Lara Govea, Contributor, Singapore

Let’s be honest, a white man saying “We need the Indians to trust us” is never going to lead to anything good.

Basmati Rice

Image credits hyperlinked to image

*Disclaimer: I am not Indian. I have never been to India. I know almost nothing about India. For those reasons, I will not be criticising any of the film’s depictions of India, or Indians, beyond the theme of the country “needing to be rescued”. The message of this article is (almost like the film itself) written by a white person, and aimed more or less at white people. My aim is to point out the problems in the way the film is framed, and why it is important not to do such. With that being said, let’s rip this thing apart.*


Before getting into this, my friends, I thought it might be a fun idea to play a drinking game: take a shot every time the movie makes you roll your eyes, or cover your ears. Needless to say, you may not survive the night.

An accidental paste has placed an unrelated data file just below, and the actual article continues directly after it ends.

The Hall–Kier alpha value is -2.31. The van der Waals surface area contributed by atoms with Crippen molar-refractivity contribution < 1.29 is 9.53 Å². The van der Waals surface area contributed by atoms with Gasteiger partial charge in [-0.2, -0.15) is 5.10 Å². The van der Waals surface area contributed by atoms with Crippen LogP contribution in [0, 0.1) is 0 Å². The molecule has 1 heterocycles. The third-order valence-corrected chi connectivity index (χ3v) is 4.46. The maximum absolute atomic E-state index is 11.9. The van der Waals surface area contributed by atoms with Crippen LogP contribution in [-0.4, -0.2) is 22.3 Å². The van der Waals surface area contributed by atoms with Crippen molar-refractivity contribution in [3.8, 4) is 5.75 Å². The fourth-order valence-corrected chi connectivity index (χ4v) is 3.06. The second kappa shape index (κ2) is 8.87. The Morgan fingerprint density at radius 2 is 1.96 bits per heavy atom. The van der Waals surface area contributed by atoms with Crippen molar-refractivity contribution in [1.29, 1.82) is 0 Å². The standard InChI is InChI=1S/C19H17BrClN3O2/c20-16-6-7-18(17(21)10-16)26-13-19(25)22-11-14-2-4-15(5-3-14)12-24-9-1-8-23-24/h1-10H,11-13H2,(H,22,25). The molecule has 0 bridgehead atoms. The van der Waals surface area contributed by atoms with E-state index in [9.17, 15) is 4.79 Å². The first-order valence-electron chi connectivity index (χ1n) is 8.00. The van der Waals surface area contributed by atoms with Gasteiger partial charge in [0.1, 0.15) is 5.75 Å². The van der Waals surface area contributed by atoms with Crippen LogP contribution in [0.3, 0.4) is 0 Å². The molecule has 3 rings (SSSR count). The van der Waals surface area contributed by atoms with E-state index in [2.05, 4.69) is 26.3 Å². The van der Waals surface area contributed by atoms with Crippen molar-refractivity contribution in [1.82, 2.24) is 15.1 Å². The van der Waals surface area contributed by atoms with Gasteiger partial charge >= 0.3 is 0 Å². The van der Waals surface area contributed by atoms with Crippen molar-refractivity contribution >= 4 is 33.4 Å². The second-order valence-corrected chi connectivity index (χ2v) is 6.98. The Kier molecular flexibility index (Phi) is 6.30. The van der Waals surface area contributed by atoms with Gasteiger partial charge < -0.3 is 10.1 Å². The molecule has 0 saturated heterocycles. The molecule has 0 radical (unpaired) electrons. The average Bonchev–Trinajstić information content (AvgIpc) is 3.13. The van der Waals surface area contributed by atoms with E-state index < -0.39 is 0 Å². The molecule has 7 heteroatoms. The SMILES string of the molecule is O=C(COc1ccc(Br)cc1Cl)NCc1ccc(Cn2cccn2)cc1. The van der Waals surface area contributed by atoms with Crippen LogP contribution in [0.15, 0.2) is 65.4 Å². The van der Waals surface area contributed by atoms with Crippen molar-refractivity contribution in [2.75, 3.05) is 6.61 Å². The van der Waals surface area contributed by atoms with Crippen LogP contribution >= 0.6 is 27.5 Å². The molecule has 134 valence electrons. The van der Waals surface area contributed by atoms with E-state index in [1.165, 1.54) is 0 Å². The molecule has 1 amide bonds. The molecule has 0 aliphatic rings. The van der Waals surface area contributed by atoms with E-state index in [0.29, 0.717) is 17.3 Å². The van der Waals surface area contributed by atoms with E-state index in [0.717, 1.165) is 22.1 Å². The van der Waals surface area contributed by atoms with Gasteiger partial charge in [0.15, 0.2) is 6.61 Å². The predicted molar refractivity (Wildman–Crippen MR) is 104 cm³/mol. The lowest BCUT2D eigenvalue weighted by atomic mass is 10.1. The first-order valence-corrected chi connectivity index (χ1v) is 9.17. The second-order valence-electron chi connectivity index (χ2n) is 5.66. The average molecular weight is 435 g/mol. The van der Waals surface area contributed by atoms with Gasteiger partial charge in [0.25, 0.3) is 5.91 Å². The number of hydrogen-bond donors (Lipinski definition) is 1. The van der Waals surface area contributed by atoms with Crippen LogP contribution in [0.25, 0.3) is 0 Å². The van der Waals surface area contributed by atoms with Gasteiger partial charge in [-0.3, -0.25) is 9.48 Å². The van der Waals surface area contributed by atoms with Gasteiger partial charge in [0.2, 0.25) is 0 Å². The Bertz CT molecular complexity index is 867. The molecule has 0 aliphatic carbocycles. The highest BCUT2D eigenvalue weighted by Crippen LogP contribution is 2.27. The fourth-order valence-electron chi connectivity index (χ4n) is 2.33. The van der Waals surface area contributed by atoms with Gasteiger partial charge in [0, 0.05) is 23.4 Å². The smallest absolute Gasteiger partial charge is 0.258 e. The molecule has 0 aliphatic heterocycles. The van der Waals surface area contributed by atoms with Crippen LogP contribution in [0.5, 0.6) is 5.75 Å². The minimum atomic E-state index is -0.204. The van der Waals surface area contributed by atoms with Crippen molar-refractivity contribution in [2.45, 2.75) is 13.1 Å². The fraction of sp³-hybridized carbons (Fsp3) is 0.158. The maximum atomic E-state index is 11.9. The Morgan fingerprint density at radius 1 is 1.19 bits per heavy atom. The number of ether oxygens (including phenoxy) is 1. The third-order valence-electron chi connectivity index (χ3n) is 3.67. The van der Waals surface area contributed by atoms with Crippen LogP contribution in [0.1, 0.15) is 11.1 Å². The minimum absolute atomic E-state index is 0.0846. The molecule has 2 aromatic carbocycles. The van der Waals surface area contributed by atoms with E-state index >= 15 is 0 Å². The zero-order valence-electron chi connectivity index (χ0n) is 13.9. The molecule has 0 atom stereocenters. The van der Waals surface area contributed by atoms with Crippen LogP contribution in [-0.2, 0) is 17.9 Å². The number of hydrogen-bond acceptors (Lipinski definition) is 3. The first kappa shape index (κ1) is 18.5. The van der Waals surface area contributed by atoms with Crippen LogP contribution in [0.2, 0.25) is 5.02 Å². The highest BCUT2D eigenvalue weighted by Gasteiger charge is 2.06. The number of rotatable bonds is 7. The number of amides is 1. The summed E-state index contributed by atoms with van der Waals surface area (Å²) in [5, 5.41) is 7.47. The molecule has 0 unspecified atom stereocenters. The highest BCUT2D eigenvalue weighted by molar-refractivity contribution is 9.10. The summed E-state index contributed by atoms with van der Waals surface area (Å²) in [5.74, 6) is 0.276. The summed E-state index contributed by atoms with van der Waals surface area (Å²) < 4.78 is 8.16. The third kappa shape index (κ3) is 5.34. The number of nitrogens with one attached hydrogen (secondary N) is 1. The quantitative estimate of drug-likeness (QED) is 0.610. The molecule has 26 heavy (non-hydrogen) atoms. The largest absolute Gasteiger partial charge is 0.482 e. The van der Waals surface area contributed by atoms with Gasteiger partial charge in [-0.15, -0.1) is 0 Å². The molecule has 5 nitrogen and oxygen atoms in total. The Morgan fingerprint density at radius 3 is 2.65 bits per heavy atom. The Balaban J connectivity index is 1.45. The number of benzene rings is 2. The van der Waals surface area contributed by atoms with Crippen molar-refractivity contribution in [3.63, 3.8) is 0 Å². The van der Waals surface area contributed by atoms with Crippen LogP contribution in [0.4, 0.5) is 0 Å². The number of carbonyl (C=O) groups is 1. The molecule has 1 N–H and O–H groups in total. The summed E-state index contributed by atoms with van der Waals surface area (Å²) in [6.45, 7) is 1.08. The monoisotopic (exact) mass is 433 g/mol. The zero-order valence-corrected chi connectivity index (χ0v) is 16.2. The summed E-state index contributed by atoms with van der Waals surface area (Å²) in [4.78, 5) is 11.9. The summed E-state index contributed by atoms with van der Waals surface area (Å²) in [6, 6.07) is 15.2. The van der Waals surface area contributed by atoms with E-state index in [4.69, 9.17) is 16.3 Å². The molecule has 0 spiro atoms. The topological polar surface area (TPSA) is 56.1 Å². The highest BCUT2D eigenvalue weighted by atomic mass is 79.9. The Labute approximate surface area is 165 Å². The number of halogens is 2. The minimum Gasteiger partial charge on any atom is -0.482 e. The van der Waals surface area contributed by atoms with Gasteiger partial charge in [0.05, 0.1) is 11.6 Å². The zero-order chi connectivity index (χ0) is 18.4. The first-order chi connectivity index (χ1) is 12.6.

The plot kicks off when the main character is sent to India by head of the MOGIL company, who wears a black suit, sits in a Bond-villain-esque swivelly chair, and is played by Donald Sutherland (the actor who plays President Snow in the Hunger Games: we get it movie, he’s evil!). In light of how generic he is, he will henceforth be referred to as “Evil McBadface”. Evil McBadface is seen cooking up (haha) a plan to monopolise the rice industry in India. The only foil to his plan is that his company board is picked out of a line-up of aspiring US congressmen, and is therefore too old, white, and wealthy to be relatable to literally anyone in the entire world. “We need someone they can believe in”, says our Evil McBadface, immediately turning to the protagonist: “I-don’t-even-like-to-leave-my-neighbourhood” Sue Whitelady. Why is Sue the answer, you ask, when her character consists of nothing but naivete, airheadedness, and a pretty (bland) face? Could it be her unique and definitely-not-auto-tuned singing voice? (A white main character is one thing, but could she at least also have been able to sing???) Screw me if I know, but I bet the Indians will love her! For real though, I think it’s about time that someone let Hollywood know how tired we are of the cute bumbling movie floozy. You don’t fool me guys, just because she wears a lab-coat and sings about rice, does not mean I am going to take her seriously! Anyways, the film follows Sally on her “adventures” through the rice-growing village of Bilari, where she attempts to use her almost on-key singing, and charmingly irritating personality to convince the local rice farmers to sell their soul to the White Devil. Oh, and there’s like…a romantic subplot, or something.